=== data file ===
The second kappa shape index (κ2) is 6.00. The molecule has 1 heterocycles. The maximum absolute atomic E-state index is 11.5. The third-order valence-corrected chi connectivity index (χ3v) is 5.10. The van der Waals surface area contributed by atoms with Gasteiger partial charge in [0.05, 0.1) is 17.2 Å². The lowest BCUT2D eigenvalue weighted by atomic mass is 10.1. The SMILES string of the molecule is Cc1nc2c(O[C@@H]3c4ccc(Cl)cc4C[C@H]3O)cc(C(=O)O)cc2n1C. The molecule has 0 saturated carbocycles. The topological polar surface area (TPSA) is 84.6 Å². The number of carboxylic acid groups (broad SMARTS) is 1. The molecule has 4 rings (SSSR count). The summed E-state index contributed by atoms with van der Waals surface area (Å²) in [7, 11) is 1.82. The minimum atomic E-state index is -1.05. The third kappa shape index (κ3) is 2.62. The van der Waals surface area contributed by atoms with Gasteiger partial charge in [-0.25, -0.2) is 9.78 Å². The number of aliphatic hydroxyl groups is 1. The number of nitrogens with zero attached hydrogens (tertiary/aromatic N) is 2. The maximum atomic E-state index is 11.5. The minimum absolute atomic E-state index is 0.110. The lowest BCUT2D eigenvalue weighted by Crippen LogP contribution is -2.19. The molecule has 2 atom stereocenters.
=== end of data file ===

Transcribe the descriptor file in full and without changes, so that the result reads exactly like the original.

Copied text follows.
The second kappa shape index (κ2) is 6.00. The molecule has 1 heterocycles. The maximum absolute atomic E-state index is 11.5. The third-order valence-corrected chi connectivity index (χ3v) is 5.10. The van der Waals surface area contributed by atoms with Gasteiger partial charge in [0.05, 0.1) is 17.2 Å². The lowest BCUT2D eigenvalue weighted by atomic mass is 10.1. The SMILES string of the molecule is Cc1nc2c(O[C@@H]3c4ccc(Cl)cc4C[C@H]3O)cc(C(=O)O)cc2n1C. The molecule has 0 saturated carbocycles. The topological polar surface area (TPSA) is 84.6 Å². The number of carboxylic acid groups (broad SMARTS) is 1. The molecule has 4 rings (SSSR count). The summed E-state index contributed by atoms with van der Waals surface area (Å²) in [7, 11) is 1.82. The minimum atomic E-state index is -1.05. The third kappa shape index (κ3) is 2.62. The van der Waals surface area contributed by atoms with Gasteiger partial charge in [-0.25, -0.2) is 9.78 Å². The number of aliphatic hydroxyl groups is 1. The number of nitrogens with zero attached hydrogens (tertiary/aromatic N) is 2. The maximum atomic E-state index is 11.5. The minimum absolute atomic E-state index is 0.110. The lowest BCUT2D eigenvalue weighted by Crippen LogP contribution is -2.19. The molecule has 2 atom stereocenters.